The Commission underlines its intention to take concrete measures in the remaining years of the FP7 to implement a maximum number of the concise suggestions made by the evaluators. As an example, as Mr Audy reminded us, we have already implemented three concrete simplification measures for FP7: more use of average personnel costs, easier procedures for owner-managers of SMEs, and a clearing committee to ensure a common interpretation of the rules.
At the same time, the recommendations and views expressed in this interim evaluation are, of course, of paramount importance for the preparation of future activities in the field of research and innovation. This will include the necessary quantum leap in simplification, which will be made possible by a common strategic framework, new rules for participation and – with your help – a revised user-friendly Financial Regulation.
The Commission looks forward to continuing this debate through the forthcoming discussions. Against this background, your comments today and the questions that you raise will help to sharpen our understanding still further.
Carl Haglund, rapporteur for the opinion of the Committee on Budgets. – (SV) Madam President, I would like to thank our wonderful Commissioner for her strong commitment to research, and I would also like to thank the rapporteur. I have the privilege of acting as rapporteur for the Committee on Budgets on matters relating to research and I have a few brief comments from our committee.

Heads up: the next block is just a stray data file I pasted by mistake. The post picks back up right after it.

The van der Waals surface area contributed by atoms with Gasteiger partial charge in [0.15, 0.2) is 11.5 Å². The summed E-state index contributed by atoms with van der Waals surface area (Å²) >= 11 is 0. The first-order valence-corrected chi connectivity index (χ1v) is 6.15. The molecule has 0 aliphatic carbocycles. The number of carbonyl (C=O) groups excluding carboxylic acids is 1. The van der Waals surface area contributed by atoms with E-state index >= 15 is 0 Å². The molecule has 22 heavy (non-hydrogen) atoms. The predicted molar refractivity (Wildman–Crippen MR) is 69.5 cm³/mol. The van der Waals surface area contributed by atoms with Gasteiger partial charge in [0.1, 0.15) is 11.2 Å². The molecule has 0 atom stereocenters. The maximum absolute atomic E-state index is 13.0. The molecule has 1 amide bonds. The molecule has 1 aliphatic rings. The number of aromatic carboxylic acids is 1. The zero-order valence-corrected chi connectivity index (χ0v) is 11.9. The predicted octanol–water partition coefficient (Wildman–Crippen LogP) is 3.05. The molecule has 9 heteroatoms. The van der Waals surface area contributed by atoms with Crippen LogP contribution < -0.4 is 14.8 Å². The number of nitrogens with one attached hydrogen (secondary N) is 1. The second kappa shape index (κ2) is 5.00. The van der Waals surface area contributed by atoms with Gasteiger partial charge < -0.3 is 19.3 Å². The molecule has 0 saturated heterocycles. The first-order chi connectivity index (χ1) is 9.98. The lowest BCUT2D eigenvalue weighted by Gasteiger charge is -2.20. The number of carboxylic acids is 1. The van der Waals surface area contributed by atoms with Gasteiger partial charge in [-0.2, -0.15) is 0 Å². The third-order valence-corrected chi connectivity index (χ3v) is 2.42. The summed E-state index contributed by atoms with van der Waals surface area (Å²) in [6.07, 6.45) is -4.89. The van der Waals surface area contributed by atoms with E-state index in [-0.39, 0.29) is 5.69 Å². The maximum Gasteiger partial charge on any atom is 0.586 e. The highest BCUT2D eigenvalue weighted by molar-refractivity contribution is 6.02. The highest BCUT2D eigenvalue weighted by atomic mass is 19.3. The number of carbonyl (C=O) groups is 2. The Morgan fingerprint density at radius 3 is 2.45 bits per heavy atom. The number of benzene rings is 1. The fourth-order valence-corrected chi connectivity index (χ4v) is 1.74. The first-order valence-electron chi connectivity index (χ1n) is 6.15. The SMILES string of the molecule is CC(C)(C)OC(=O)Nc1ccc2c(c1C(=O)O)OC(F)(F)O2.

I would like to start with a point of criticism, and that is that it would be good if evaluations of this kind could arrive in good time. That would make our work easier, but in all other respects, the evaluation is a good one. The Committee on Budgets thinks it is important in future to strengthen the link between research and industry in a better way so as to actually utilise the potential of new innovations and ideas in practice.
We would also like to emphasise the fact that we need to have the courage to take risks. Without risks, we will not achieve the good results that we want. Something else that the Commissioner herself mentioned was the question of simplifying the processes and cutting back on existing bureaucracy. That is extremely important. Last but not least, I would like to remind you that we need to be able to implement the Europe 2020 strategy within the Seventh Framework Programme for research; we cannot wait until the next one.